Can Molise be considered central or southern Italy? Perhaps it is a “hinge” between the center and the south: it is central from the geographical point of view but has always been linked to the historical events of southern Italy.
Not very populated (it has just over 300,000 inhabitants), the Molise territory has a scattered and widespread settlement, parceled into 136 municipalities that rarely exceed 5000 inhabitants, with the exception of Campobasso – the capital – Isernia and Termoli.
There are many suggestive and characteristic villages that keep the historical and urban structure of the past almost unaltered, some of which are listed among the most beautiful villages in Italy and among the Orange Flags of the Touring Club.
Molise is also green and rich in waterways: the forest area covers almost 33% of the entire regional surface (over 150,000 hectares). The territory is mainly mountainous and hilly, except for the thin flat strip along the coast and the main river valleys. The superb mountains of the central Apennines, with peaks that exceed even a height of 2000 meters, placidly slop down towards the Adriatic coast, leaving the pace to gentle and sinuous hills.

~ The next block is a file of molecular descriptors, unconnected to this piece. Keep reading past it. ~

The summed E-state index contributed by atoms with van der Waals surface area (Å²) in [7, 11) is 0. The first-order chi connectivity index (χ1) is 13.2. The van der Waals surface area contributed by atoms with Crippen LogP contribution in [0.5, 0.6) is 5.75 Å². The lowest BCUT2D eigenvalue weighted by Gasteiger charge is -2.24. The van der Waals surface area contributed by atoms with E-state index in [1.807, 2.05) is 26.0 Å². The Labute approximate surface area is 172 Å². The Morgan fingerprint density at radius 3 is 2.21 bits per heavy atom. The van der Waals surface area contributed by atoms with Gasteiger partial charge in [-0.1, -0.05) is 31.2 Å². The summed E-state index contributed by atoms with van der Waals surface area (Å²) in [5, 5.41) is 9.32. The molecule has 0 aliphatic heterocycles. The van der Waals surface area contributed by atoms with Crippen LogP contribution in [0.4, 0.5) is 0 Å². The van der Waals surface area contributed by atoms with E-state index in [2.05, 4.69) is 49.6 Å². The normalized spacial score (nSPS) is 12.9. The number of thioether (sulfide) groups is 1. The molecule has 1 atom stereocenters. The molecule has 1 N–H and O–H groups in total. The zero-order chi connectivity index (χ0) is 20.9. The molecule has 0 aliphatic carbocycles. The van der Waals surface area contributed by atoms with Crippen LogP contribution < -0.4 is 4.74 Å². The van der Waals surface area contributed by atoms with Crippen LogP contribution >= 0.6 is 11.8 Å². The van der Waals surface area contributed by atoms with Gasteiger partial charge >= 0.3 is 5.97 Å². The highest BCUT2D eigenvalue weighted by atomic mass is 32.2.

There are numerous parks, reserves and protected naturalistic areas: the National Park of Abruzzo, Lazio and Molise (the first natural park in Europe), the MaB reserve (Man and the Biosphere – UNESCO program) of Collemeluccio-Montedimezzo, WWF oasis of Guardiaregia – Campochiaro and the Lipu Casacalenda oasis, just to name a few.
The vocation of Molise is mainly pastoral and agricultural, with crops of cereals, legumes, fruit trees, vines and olives. A rural economy, mainly family-run, conducted in harmony with the surrounding environment.